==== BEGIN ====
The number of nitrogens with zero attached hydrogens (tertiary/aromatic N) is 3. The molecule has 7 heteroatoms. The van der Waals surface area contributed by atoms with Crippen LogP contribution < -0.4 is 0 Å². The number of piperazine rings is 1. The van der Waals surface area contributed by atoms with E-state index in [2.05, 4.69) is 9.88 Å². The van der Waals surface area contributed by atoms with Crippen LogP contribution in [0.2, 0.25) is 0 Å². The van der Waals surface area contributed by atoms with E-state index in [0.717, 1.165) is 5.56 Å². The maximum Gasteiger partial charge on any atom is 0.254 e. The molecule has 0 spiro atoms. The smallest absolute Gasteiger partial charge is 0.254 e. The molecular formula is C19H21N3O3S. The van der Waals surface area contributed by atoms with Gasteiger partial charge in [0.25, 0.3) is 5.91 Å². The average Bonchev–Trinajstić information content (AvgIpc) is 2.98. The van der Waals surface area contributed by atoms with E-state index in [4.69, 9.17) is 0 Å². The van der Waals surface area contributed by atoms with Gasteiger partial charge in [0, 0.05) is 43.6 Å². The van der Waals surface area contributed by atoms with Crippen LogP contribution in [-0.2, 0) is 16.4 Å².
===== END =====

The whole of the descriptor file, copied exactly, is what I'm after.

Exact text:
The number of nitrogens with zero attached hydrogens (tertiary/aromatic N) is 3. The molecule has 7 heteroatoms. The van der Waals surface area contributed by atoms with Crippen LogP contribution < -0.4 is 0 Å². The number of piperazine rings is 1. The van der Waals surface area contributed by atoms with E-state index in [2.05, 4.69) is 9.88 Å². The van der Waals surface area contributed by atoms with Crippen LogP contribution in [0.2, 0.25) is 0 Å². The van der Waals surface area contributed by atoms with E-state index in [0.717, 1.165) is 5.56 Å². The maximum Gasteiger partial charge on any atom is 0.254 e. The molecule has 0 spiro atoms. The smallest absolute Gasteiger partial charge is 0.254 e. The molecular formula is C19H21N3O3S. The van der Waals surface area contributed by atoms with Gasteiger partial charge in [0.25, 0.3) is 5.91 Å². The average Bonchev–Trinajstić information content (AvgIpc) is 2.98. The van der Waals surface area contributed by atoms with E-state index in [4.69, 9.17) is 0 Å². The van der Waals surface area contributed by atoms with Gasteiger partial charge in [0, 0.05) is 43.6 Å². The van der Waals surface area contributed by atoms with Crippen LogP contribution in [-0.2, 0) is 16.4 Å².